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Developer claims controversial subdivision in Fairhope would help community

(IMG:WPMI) Fights brewing over Fairhope gully

The controversy over a proposed subdivision continues but the developer is now firing back at its critics.

Officials with the Fairhope Single Tax Corporation are speaking out about the project amidst a petition which calls for the city to shut it down.

The quiet piece of nature known as the Tatumville Gulley, or Big Head Gulley, is nestled away in a Fairhope neighborhood.

It's now the focus of a discussion about whether the land should remain as is or be developed into a multi-lot subdivision.

Lee Turner is the President of the Fairhope Single Tax Corporation, a non-profit which currently owns part of the land near the gully.

"We hired an engineer, one of the most environmentally sensitive engineers there is, to come in and do a subdivision for us," said Turner.

Turner says their plan is to develop several acres into a 10 to 12 lot subdivision and then acquire part of the gully for a water retention pond.

According to Turner, they will then donate the funds back into the community through other projects.

"We're paying $8,000 a year in property tax on this land which is coming out of the community. We'd rather be able to get this land, lease it and get it earning money for the community," Turner said.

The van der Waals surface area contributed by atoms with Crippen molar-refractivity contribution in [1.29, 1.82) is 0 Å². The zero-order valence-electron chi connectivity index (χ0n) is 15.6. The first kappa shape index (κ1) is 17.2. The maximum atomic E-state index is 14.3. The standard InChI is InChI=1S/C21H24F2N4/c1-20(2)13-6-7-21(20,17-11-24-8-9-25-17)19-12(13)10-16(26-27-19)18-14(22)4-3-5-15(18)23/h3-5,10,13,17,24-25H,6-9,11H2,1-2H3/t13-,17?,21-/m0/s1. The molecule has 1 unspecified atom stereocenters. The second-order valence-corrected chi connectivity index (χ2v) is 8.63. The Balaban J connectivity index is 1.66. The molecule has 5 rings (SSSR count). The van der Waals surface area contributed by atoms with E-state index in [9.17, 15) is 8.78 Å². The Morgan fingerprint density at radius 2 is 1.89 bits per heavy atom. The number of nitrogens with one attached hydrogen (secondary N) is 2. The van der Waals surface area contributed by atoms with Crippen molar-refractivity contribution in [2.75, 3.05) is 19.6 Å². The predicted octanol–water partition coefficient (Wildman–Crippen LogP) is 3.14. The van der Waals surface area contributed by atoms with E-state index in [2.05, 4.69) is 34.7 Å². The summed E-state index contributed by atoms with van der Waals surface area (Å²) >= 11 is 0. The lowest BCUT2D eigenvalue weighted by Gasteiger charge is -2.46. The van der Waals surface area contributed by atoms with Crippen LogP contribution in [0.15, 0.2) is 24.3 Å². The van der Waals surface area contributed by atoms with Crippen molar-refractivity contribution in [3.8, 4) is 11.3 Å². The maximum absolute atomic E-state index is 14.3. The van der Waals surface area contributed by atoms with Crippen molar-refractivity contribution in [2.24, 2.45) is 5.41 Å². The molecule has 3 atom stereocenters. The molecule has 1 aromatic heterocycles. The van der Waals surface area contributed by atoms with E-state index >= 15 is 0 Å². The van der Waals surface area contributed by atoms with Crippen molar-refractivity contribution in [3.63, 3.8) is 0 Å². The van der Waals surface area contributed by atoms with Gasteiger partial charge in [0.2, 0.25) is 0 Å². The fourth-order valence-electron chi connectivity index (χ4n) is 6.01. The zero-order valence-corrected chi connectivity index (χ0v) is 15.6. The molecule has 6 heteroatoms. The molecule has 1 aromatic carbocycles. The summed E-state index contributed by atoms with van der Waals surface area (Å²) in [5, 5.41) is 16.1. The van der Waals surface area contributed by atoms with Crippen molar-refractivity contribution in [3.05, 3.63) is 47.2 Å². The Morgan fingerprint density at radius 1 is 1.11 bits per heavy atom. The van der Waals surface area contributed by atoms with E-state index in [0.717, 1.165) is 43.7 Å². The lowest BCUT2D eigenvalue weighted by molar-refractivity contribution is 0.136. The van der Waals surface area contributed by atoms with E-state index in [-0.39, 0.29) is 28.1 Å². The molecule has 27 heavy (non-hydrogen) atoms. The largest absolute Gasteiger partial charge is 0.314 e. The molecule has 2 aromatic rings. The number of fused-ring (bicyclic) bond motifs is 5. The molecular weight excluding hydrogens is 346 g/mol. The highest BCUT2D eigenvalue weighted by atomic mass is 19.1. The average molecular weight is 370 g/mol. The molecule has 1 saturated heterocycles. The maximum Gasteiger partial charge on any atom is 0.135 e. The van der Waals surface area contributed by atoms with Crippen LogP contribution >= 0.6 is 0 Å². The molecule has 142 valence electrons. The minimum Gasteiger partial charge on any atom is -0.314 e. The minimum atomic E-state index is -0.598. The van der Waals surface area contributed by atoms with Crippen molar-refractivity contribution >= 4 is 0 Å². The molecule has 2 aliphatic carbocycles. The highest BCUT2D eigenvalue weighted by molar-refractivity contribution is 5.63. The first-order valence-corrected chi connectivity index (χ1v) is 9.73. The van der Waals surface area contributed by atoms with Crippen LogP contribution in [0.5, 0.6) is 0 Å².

But a number of locals have said no thanks.

Dean Mosher, a Fairhope resident involved in numerous projects for decades, told NBC 15 that he's against the project.

Mosher said the land, which has been protected for over a century, has a sensitive ecosystem and soil.

According to Mosher, construction could create disastrous problems, including an increase in flooding and erosion.

A petition against the project has now garnered over 2000 signatures and many have called for the Fairhope Single Tax corporation to donate the land back to the city.

"People act like we're down in the middle of the gully. We're not in the middle of the gully. We're up on high lands," said Turner.

But Turner says they've done their homework and the project would actually fix erosion currently happening.

"The city doesn't want a park there so why should we donate that land just to have it continue to erode into the gully? We'd rather fix the problem," Turner said.

This issue will go before the Fairhope City Council on Thursday at 6 p.m. and there will be public participation.

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